The Hong Kong Monetary Authority (HKMA) has further tightened mortgage loan rules, which may have a direct impact on housing market transactions and mortgage applications, in particular for starter homes in the secondary market.
So far the regulator has tightened mortgage seven times after the 2008 financial crisis. Housing market transactions usually drop significantly after the government tightens the lending rules.
However, the tightening measures may not have any immediate impact on housing prices as we’ve seen in previous times.
Still, all these tightening measures will add up and cool down the insanely hot starter-home market. And that should reflect on housing prices sooner or later.
Frankly speaking, we should not expect any substantial fall in housing prices. The previous two rounds of tightening measures only cooled swelling property prices and led to a long period of market consolidation.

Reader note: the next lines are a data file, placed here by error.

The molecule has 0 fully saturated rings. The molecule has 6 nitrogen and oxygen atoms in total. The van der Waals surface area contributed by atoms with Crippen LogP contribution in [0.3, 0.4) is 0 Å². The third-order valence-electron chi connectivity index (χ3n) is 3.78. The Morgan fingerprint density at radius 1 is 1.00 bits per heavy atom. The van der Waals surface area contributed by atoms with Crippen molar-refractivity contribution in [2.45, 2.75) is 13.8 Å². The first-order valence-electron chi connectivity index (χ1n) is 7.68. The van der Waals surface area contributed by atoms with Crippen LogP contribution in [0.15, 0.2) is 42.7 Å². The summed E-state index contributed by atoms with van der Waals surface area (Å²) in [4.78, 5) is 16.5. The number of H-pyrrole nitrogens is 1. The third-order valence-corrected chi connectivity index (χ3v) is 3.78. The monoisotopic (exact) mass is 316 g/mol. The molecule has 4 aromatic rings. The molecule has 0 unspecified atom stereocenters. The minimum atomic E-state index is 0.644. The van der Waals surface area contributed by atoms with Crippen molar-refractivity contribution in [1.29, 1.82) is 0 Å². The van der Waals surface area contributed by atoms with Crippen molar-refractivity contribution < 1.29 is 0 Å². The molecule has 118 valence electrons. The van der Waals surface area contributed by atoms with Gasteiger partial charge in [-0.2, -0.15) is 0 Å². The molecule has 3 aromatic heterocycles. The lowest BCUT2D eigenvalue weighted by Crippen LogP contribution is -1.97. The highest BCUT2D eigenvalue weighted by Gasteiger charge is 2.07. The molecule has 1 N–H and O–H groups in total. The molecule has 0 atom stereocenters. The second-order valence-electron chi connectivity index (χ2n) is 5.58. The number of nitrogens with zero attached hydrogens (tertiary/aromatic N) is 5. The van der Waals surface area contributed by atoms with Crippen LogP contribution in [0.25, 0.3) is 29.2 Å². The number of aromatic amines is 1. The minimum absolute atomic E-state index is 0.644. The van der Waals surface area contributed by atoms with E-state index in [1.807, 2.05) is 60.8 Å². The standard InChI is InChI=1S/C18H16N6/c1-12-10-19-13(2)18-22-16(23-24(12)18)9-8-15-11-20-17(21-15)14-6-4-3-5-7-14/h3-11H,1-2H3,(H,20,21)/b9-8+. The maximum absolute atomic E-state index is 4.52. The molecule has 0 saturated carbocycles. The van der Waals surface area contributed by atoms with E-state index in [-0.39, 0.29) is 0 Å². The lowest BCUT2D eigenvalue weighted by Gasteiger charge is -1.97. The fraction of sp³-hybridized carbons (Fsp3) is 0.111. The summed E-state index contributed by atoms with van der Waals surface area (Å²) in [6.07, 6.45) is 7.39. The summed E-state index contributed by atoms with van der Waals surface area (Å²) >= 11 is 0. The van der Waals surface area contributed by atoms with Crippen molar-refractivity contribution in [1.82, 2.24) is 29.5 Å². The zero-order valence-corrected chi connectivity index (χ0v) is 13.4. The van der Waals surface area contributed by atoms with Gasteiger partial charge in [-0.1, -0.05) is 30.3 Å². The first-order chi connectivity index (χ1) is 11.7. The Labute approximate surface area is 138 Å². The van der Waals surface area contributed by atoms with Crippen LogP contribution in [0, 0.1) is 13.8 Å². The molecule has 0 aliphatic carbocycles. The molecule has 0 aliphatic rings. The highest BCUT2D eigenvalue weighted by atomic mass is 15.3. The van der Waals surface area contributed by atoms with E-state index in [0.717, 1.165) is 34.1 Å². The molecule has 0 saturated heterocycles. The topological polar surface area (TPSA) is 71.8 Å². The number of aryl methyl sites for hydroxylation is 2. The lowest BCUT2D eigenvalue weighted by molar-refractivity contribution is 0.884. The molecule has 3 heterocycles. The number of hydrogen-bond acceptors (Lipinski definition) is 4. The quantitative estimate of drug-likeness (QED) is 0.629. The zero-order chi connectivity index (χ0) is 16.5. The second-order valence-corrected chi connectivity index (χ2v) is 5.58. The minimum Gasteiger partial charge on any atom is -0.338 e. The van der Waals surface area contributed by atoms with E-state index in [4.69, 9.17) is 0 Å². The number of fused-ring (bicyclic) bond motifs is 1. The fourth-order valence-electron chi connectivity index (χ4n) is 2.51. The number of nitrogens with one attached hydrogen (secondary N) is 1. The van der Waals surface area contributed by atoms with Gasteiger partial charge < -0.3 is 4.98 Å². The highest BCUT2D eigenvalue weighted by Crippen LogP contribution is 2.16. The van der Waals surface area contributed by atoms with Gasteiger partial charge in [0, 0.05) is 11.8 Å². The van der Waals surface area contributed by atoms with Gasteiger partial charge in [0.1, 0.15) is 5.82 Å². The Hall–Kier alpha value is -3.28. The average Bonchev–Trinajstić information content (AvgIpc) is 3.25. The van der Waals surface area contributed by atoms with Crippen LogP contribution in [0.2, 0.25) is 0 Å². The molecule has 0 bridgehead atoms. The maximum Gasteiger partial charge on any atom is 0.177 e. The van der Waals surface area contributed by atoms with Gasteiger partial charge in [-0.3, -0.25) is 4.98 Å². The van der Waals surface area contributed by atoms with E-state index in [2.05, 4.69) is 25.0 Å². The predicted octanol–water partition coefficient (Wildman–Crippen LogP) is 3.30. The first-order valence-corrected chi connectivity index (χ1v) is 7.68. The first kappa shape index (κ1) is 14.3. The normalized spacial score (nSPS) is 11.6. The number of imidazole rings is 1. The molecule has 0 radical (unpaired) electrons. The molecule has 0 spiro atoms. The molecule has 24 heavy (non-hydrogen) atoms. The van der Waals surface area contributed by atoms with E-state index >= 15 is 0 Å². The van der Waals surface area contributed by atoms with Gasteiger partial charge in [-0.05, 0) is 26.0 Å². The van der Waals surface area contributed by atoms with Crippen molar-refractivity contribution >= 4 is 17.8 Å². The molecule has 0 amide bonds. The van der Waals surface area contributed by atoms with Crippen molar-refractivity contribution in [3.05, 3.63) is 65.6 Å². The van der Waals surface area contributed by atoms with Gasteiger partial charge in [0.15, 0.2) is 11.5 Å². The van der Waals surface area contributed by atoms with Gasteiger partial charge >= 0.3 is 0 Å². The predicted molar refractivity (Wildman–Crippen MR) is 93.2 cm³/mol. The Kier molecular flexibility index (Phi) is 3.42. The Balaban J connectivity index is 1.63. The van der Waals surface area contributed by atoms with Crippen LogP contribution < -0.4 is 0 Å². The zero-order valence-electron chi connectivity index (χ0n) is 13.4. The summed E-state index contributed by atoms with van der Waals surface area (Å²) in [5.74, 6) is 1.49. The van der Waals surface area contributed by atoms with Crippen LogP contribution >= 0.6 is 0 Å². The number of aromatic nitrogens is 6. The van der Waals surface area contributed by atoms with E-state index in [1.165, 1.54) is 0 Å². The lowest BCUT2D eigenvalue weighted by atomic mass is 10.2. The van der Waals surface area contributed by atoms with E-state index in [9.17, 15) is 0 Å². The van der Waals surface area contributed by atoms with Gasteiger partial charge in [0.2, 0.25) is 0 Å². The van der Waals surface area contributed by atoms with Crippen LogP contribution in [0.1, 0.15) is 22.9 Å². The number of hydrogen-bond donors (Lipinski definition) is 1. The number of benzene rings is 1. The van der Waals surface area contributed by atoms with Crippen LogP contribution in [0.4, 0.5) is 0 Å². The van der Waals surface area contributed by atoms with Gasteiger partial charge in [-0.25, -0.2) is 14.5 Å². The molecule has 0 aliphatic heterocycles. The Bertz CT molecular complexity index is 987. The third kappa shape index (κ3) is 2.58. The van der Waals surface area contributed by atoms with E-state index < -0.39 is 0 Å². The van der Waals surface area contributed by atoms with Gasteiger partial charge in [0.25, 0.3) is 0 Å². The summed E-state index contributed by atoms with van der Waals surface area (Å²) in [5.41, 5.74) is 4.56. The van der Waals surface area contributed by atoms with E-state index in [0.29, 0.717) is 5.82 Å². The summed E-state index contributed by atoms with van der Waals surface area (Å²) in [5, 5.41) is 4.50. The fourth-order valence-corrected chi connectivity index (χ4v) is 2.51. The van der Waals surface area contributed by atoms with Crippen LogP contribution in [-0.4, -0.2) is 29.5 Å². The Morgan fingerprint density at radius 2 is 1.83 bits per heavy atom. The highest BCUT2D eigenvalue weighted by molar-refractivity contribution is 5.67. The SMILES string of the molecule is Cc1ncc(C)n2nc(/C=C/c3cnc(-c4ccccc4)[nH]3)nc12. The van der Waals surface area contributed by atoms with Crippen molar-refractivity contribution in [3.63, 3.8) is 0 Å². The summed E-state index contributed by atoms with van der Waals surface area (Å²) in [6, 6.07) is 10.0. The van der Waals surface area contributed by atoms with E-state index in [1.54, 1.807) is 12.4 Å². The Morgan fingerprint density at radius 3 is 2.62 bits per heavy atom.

There are many other factors that would weigh on housing prices.
That said, the property market is likely to level off amid a mixture of a strong US dollar, narrowing price gap between large and small flats, peaking new home sales and further tightening policy.
In addition, newly approved mortgage growth has started to moderate. Technical analysis shows that the housing price in 118 estates has rebounded 22.2 percent from the lowest level in the previous year. The current level is also the resistance level since 2003. The trend line shows that it has failed to exceed the level for more than three months.
Therefore, local housing prices are very likely to peak out in the next three months, possibly in the middle of this year. And the latest tightening measures could become the trigger.
However, the housing price may only have downside of 10 to 15 percent unless a financial crisis or a black swan event occurs.
The US Federal Reserve is expected to hike interest rates within this year, but at a very modest level. Therefore, the rate rise may have limited impact on the housing market.
This article appeared in the Hong Kong Economic Journal on March 12.
Translation by Julie Zhu
[Chinese version 中文版]
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